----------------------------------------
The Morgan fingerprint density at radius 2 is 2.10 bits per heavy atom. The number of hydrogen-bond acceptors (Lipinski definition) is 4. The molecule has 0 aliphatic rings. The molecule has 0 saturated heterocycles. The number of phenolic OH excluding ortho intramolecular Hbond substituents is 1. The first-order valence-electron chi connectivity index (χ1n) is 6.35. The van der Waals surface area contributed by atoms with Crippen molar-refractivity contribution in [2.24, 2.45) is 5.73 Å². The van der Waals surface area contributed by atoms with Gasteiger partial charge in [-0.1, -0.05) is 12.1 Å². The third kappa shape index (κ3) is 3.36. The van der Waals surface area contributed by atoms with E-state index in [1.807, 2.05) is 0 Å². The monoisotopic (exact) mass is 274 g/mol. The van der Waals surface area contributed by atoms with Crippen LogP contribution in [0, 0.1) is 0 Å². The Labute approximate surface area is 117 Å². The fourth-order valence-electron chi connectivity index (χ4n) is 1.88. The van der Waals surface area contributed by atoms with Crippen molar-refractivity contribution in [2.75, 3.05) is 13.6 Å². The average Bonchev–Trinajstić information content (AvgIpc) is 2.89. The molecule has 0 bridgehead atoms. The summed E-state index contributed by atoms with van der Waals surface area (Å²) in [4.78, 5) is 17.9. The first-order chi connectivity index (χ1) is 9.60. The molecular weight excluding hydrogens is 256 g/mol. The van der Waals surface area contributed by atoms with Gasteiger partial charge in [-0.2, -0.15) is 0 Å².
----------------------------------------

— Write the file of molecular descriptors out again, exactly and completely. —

The Morgan fingerprint density at radius 2 is 2.10 bits per heavy atom. The number of hydrogen-bond acceptors (Lipinski definition) is 4. The molecule has 0 aliphatic rings. The molecule has 0 saturated heterocycles. The number of phenolic OH excluding ortho intramolecular Hbond substituents is 1. The first-order valence-electron chi connectivity index (χ1n) is 6.35. The van der Waals surface area contributed by atoms with Crippen molar-refractivity contribution in [2.24, 2.45) is 5.73 Å². The van der Waals surface area contributed by atoms with Gasteiger partial charge in [-0.1, -0.05) is 12.1 Å². The third kappa shape index (κ3) is 3.36. The van der Waals surface area contributed by atoms with E-state index in [1.807, 2.05) is 0 Å². The monoisotopic (exact) mass is 274 g/mol. The van der Waals surface area contributed by atoms with Crippen LogP contribution in [0, 0.1) is 0 Å². The Labute approximate surface area is 117 Å². The fourth-order valence-electron chi connectivity index (χ4n) is 1.88. The van der Waals surface area contributed by atoms with Crippen molar-refractivity contribution in [2.75, 3.05) is 13.6 Å². The average Bonchev–Trinajstić information content (AvgIpc) is 2.89. The molecule has 0 bridgehead atoms. The summed E-state index contributed by atoms with van der Waals surface area (Å²) in [4.78, 5) is 17.9. The first-order chi connectivity index (χ1) is 9.60. The molecular weight excluding hydrogens is 256 g/mol. The van der Waals surface area contributed by atoms with Gasteiger partial charge in [-0.2, -0.15) is 0 Å².